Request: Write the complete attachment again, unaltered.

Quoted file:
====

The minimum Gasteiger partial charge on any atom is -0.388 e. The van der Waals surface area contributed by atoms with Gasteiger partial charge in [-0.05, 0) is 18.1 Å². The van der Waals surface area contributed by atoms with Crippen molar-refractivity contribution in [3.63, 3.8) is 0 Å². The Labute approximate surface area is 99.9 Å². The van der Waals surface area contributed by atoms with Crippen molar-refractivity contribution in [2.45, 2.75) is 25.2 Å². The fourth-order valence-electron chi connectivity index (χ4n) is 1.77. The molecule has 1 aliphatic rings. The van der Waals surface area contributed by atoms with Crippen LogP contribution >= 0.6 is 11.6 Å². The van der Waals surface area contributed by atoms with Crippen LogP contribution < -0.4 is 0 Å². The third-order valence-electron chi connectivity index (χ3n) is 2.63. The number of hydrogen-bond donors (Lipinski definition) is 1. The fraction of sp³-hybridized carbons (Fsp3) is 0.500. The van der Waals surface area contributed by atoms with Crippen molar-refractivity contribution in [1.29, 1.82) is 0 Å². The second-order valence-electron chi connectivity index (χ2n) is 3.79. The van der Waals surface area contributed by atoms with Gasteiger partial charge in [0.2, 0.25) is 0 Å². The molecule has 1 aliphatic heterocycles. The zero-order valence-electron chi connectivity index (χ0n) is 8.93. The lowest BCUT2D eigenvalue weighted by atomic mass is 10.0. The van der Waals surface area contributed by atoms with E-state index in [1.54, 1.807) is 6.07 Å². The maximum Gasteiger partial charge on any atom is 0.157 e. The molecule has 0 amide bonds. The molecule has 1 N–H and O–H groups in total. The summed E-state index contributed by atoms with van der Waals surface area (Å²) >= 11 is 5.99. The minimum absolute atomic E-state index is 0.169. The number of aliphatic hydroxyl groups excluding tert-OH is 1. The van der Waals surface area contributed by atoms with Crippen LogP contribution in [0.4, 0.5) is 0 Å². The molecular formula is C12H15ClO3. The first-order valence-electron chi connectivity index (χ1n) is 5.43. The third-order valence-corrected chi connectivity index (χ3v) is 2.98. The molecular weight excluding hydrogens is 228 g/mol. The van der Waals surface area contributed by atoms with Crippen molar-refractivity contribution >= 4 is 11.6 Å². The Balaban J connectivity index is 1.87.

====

The minimum Gasteiger partial charge on any atom is -0.388 e. The van der Waals surface area contributed by atoms with Gasteiger partial charge in [-0.05, 0) is 18.1 Å². The van der Waals surface area contributed by atoms with Crippen molar-refractivity contribution in [3.63, 3.8) is 0 Å². The Labute approximate surface area is 99.9 Å². The van der Waals surface area contributed by atoms with Crippen molar-refractivity contribution in [2.45, 2.75) is 25.2 Å². The fourth-order valence-electron chi connectivity index (χ4n) is 1.77. The molecule has 1 aliphatic rings. The van der Waals surface area contributed by atoms with Crippen LogP contribution >= 0.6 is 11.6 Å². The van der Waals surface area contributed by atoms with Crippen LogP contribution < -0.4 is 0 Å². The third-order valence-electron chi connectivity index (χ3n) is 2.63. The number of hydrogen-bond donors (Lipinski definition) is 1. The fraction of sp³-hybridized carbons (Fsp3) is 0.500. The van der Waals surface area contributed by atoms with Crippen molar-refractivity contribution in [1.29, 1.82) is 0 Å². The second-order valence-electron chi connectivity index (χ2n) is 3.79. The van der Waals surface area contributed by atoms with Gasteiger partial charge in [0.2, 0.25) is 0 Å². The molecule has 1 aliphatic heterocycles. The zero-order valence-electron chi connectivity index (χ0n) is 8.93. The lowest BCUT2D eigenvalue weighted by atomic mass is 10.0. The van der Waals surface area contributed by atoms with E-state index in [1.54, 1.807) is 6.07 Å². The maximum Gasteiger partial charge on any atom is 0.157 e. The molecule has 0 amide bonds. The molecule has 1 N–H and O–H groups in total. The summed E-state index contributed by atoms with van der Waals surface area (Å²) >= 11 is 5.99. The minimum absolute atomic E-state index is 0.169. The number of aliphatic hydroxyl groups excluding tert-OH is 1. The van der Waals surface area contributed by atoms with Crippen LogP contribution in [0.4, 0.5) is 0 Å². The molecular formula is C12H15ClO3. The first-order valence-electron chi connectivity index (χ1n) is 5.43. The third-order valence-corrected chi connectivity index (χ3v) is 2.98. The molecular weight excluding hydrogens is 228 g/mol. The van der Waals surface area contributed by atoms with Crippen molar-refractivity contribution >= 4 is 11.6 Å². The Balaban J connectivity index is 1.87.